A new innovative programme called the ‘Dementia Prevention Initiative’ (DPI) has been developed which aims to abandon generalised methods in favour of individualised Alzheimer’s treatment.
The newly developed DPI individualises medicine down to a single Alzheimer’s disease patient rather than adopting the conventional method of trialling 100 people all getting the same Alzheimer’s treatment, meaning there will be 100 personalised treatments.
DPI is a two-year clinical trial that aims to develop a best-practice model of personalised care that looks at everyone as the sole unit of observation.
The idea is to treat neurodegenerative diseases as a disorder that develops over a lifetime and individualise ways to build a better brain as we age, with the goal of preventing dementia from happening in the first place.
How does the DPI approach work?
It follows a form of personalised treatment used similarly in cancer and delivers an individualised prevention plan which is tailored to each patient’s risk profile based on several factors, including genetic traits, lifestyle choices, socio-demographics, and co-existent medical conditions.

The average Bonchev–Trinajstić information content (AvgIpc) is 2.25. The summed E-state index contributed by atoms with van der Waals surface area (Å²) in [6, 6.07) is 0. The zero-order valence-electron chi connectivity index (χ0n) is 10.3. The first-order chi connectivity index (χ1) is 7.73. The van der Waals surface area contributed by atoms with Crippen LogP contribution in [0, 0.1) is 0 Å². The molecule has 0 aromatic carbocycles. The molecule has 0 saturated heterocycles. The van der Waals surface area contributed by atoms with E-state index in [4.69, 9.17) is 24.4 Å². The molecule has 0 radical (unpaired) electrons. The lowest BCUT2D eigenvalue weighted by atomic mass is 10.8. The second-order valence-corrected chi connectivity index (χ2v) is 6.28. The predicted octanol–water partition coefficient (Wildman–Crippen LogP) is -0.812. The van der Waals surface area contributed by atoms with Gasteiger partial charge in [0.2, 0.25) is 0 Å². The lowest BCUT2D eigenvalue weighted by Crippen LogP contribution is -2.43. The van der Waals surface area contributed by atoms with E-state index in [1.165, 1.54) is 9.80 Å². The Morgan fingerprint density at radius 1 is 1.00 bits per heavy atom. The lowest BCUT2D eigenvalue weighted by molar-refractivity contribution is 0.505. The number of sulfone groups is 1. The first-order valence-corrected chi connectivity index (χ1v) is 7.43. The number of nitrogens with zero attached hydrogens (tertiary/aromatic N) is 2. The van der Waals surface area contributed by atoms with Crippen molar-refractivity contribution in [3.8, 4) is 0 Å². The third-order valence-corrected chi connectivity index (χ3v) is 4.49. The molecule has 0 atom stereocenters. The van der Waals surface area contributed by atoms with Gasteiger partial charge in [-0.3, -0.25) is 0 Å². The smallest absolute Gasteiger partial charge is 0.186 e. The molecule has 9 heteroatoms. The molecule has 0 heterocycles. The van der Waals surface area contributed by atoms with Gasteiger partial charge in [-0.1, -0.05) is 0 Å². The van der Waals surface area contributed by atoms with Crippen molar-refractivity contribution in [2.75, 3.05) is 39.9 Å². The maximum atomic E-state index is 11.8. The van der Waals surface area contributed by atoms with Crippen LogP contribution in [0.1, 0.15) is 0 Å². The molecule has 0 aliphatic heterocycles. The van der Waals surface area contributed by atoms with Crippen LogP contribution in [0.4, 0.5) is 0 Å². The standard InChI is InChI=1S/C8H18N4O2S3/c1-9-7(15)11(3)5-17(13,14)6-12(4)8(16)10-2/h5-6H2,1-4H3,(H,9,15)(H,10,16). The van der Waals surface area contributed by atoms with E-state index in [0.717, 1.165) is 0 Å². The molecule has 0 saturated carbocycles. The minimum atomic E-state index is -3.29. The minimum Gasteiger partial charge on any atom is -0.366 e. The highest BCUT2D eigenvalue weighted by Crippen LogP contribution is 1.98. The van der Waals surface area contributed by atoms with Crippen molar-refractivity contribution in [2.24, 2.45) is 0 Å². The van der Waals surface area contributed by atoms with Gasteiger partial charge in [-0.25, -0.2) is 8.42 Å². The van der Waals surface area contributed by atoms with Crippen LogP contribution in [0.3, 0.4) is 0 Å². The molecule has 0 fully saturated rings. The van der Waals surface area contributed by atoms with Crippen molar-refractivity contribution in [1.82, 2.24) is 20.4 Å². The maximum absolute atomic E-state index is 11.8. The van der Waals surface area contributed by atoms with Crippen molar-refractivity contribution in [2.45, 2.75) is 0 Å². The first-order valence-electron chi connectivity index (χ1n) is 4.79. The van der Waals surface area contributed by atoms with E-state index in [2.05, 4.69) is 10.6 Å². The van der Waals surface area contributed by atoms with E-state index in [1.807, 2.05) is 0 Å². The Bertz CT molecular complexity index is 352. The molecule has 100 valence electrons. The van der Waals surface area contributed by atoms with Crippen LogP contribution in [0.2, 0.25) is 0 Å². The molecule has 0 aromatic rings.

This approach targets the heterogeneity of Alzheimer’s disease by identifying person-specific risk factors and applying a customised intervention directed against the risk profile.
Monitoring risk factors a key to Alzheimer’s treatment?
Up to 30% of AD cases may be preventable through modification of risk factors and behavioural changes to mitigate the effect of those risk factors that can’t be modified.
On a national scale, if the onset of Alzheimer’s disease and similar disorders can be delayed by five years, then 25 years later there would be approximately 5.7 million fewer cases.
Facts about Alzheimer’s disease
- The disease is most common in Western Europe;
- Only one in four people with Alzheimer’s disease have been diagnosed; and
- It is estimated that there will be more than 60 million people worldwide who are affected by Alzheimer’s disease by 2050.